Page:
• 03-03-2019

EXTRAORDINARY!

This book is a wonderful story about a very disturbing subject. The narrators were spectacular. When the character of Beauty tries to explain her grief over losing her husband to 10 year old Robin, her explanation was so insightful, and touched so closely upon my own grief experience over losing my own husband, that I re-listened and transcribed it so I could easily read it at any time. I have read a lot about grief, but Beauty summed it up like no one else I have heard yet. The ending told the reader they would be hearing more about the characters, so I am anxiously awaiting the sequel.

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  • Heather
  • 01-03-2019

Spectacular, superb, beautiful...

As a bereaved mother this book wrapped itself around my soul like a warm embrace. The way the author portrays grief is like none other, she was able to put into words the deepest emotions that I cannot find them for. The girl in the story reminded me of myself at that age, discovering racism as I morphed into the real world from my shelted imaginary one of teddy bears and tea parties. This is the best book so far on Audible that I'vve purchased. It's one of those books you feel something in your world has shifted when you finish it .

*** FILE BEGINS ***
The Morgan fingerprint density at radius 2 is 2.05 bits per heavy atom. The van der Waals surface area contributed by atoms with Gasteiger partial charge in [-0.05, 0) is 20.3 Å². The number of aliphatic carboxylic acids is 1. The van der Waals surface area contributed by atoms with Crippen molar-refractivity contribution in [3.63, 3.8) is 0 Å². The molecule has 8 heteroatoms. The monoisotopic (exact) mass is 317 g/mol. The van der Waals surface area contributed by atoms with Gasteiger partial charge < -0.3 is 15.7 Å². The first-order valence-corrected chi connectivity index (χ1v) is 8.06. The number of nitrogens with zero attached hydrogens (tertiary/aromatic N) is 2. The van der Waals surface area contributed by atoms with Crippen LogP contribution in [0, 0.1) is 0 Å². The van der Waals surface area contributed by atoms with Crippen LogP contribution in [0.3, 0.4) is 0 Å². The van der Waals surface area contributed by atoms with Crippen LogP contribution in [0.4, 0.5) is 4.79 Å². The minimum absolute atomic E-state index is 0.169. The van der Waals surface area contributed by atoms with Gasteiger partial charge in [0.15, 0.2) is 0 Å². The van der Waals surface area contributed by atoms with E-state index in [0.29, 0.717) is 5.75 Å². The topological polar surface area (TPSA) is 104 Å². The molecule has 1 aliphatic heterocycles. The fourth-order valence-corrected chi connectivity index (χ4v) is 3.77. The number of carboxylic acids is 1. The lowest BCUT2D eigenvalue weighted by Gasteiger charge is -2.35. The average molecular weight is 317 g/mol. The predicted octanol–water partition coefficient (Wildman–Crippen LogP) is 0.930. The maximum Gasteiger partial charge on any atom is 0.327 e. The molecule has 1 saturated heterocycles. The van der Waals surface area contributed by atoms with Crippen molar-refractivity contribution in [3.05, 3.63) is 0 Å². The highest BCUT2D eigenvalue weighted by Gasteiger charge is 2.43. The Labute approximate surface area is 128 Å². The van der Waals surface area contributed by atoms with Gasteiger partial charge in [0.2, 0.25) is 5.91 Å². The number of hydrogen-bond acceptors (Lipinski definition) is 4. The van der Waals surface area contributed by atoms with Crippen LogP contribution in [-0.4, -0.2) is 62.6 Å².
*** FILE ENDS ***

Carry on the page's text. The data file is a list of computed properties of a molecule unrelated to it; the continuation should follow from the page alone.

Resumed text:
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  • cheryl C. Valente
  • 19-09-2018

Hum

Deeply moving story of life under apartheid, and a brave young girl’s coming of age.

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  • Anonymous User
  • 27-04-2020

Captivating Story

I am in love with Bianca Marais' writing style. Pronunciation of Xhosa wasn't good though.

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  • Cedric
  • 28-08-2017

Astonishing

This book is captivating and tells a very gripping story about SA's troubled past and what is still struggles with in the present!